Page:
Today was district conference for the Israel district--and it was possibly the neatest thing I have done since I got here.
We had known it was happening this Sabbath since last week. We are all members of the Jerusalem Branch here (how cool is that?), and for district conference (the equivalent of stake conference) we would be joined by members from the branches in Galilee and Tel Aviv. President Schafer told us about the group in Bethlehem (the church's only official "group"--the next smallest unti after a branch), but had told us that the likelihood was that none of them would be able to come. If you are a Palestinian you have to have the proper papers to get from the West Bank into Jerusalem, and most of the Bethlehem members don't have that documentation. Without it they would have to drive over three hours out and around to get in. I prayed all week that those who were trying to come would be able to get here and that those who could not would know of our love and feel of Heavenly Father's guidance and assurance.
Anyway--the day came, and we were joined by members from all over. It was incredible. I met people today from Chile, Israel, the United States, the Phillipenes, and Russia. One of the Russian sisters spoke in the Relief Society session with the aid of an interpreter--and even with the constant back-and-forth between her and the young man interpreting, the spirit was there. The Relief Society president spoke as well--and I almost cried for joy to see that she had come from Bethlehem. She was the only one who made it, and it was because she had documentation--but I rejoiced all the same.
Her story was incredible. She was born in Israel, joined the church at BYU in the states, then came home. She spent the first several years of her membership in danger every Sabbath. She used to spend three hours running over hills, climbing fences, dodging guards, and even being shot at--and all just to get to church. I just don't know anything like that in the States--I can't remember a time when I haven't lived less than ten minutes away from meeting house. I am only now begining to realize what an incredible blessing that is. It is not easy to be a member of the church here. The walls and boundaries make travel difficult, and the non-prosylitizing agreement extends not only to visitors but to members as well. I have learned so much from these incredible saints today. I will never again take the blessings of religious freedom I enjoy for granted.
Another even that made the day special is that yesterday I got a calling. I am the Compassionate Service leader for the Jerusalem branch. As I went around meeting the sisters today, I was humbled and overwhelmed. I am in charge of service for the student sisters, and I have some ideas for ways I can serve them--but I am also over the service of the sisters who live here in Jerusalem and the surrounding areas. I am in charge of giving and delegating compassionate service to these incredible sisters, many of whom I have not yet met and who all have sacrificed infinitely more than I have to be members of this church. However, most of them also live very hard lives. I cannot wait to get to work doing whatever might be needful for them.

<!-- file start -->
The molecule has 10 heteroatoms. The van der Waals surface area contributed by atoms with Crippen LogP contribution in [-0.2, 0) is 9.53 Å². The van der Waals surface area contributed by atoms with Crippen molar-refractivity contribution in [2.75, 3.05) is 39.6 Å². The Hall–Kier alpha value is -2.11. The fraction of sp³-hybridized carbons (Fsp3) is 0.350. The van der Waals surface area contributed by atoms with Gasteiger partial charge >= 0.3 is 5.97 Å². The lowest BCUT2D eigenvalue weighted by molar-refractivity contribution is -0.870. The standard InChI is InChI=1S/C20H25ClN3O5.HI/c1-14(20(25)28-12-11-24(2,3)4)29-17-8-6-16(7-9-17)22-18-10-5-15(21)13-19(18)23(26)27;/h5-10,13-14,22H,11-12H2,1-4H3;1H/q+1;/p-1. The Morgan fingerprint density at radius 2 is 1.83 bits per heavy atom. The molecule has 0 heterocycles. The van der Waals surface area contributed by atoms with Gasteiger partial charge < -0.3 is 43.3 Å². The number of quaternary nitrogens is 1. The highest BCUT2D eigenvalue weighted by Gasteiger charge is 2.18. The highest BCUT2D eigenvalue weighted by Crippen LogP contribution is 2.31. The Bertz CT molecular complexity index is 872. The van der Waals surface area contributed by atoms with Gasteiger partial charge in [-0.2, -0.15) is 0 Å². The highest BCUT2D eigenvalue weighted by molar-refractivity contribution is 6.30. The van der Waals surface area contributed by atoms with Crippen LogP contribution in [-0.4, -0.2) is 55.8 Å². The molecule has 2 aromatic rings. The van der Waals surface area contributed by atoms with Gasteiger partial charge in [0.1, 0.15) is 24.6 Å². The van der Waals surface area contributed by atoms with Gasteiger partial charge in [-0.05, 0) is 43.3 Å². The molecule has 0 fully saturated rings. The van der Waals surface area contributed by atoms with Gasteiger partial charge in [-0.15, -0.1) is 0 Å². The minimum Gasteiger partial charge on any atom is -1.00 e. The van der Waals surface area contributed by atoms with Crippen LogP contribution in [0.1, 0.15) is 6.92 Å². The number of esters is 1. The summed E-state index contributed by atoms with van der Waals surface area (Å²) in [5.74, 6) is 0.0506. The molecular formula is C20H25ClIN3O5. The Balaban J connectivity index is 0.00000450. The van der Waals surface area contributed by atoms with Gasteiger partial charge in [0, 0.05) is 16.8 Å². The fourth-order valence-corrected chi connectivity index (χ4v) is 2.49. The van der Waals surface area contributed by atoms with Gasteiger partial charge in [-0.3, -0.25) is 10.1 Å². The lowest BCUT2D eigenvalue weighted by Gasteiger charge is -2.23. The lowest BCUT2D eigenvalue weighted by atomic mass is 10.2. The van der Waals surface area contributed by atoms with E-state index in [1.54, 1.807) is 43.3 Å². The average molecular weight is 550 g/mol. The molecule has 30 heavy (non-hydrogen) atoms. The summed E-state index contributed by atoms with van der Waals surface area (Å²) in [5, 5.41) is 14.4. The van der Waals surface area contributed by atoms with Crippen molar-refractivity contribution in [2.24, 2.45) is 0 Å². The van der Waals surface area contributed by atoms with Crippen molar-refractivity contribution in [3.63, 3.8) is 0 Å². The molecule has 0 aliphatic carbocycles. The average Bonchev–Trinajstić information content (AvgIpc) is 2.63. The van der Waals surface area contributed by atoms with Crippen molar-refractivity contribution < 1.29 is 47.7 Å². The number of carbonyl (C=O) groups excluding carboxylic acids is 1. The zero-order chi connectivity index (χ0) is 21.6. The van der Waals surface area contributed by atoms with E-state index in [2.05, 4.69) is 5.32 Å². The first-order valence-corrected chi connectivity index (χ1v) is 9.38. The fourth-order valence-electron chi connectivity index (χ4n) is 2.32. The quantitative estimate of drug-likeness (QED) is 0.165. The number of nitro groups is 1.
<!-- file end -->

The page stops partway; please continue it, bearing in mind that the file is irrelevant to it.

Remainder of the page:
I played the piano and sang with Katie for almost an hour today. I had missed singing with her. It was wonderful.
The crowning point of the day was this afternoon, when we made our first trip to the Garden Tomb. Nobody knows if that is truly the place where the Savior was laid, but it was a beautiful place to remember Him and His glorious resurrection. We sat under a pavillion and sang hymns for a while. Several worshipers stopped their walks to listen in or even to sing along with us. I think it touched all of us to think that we were able to bring something to that sacred place. Many of the groups were singing in many different languages--but I loved listening to them all. No matter where we are from or what language we speak, we can all sing praise to our Heavenly Father.
Yesterday night we went to the Western Wall for the start of Sabbath. Both the partitioned sections were packed. Both men and women sang, chanted, danced, read scriptures, or just quietly prayed, welcoming the Sabbath day. I covered my hair and made my way up to the wall with a friend (Carrie, my Old Testament teacher's daughter) to touch the stones and pray. We both followed to tradition of not turning our backs on the wall until the last moment.
I have ben praying that as this trip continues, I would be able to learn love for all the people here--Jews, Christians, and Palestinians alike. Heavenly Father is already answering my prayers. I especially love the members of my district. They are all such faithful, wonderful people. As I was walking around after the service, a sister I had never seen before came up to me, smiling ear to ear, exclaiming, "Sister! It's so good to see you here..." She embraced me warmly, kissed me on the cheek, expressed her joy for my presence here as though she had known me all her life. Her warmth and love touched me straight through.
I gave a talk on charity in my singles ward a few months ago. One thing that I said (though I hadn't thought of it until I said it) is that because we are Heavenly Father's children, we share His infinite capacity for love. I am seeing the truth in that idea the longer I am here. It seems like every time I meet someone new here, my heart just keeps making a little more room to let them in. I hope that process never stops--imagine how much love there could be in a lifetime!
Ma'salaama, friends--more soon!
(PS: Thanks for the comments! I love you all so much! It made my day to hear from you all!)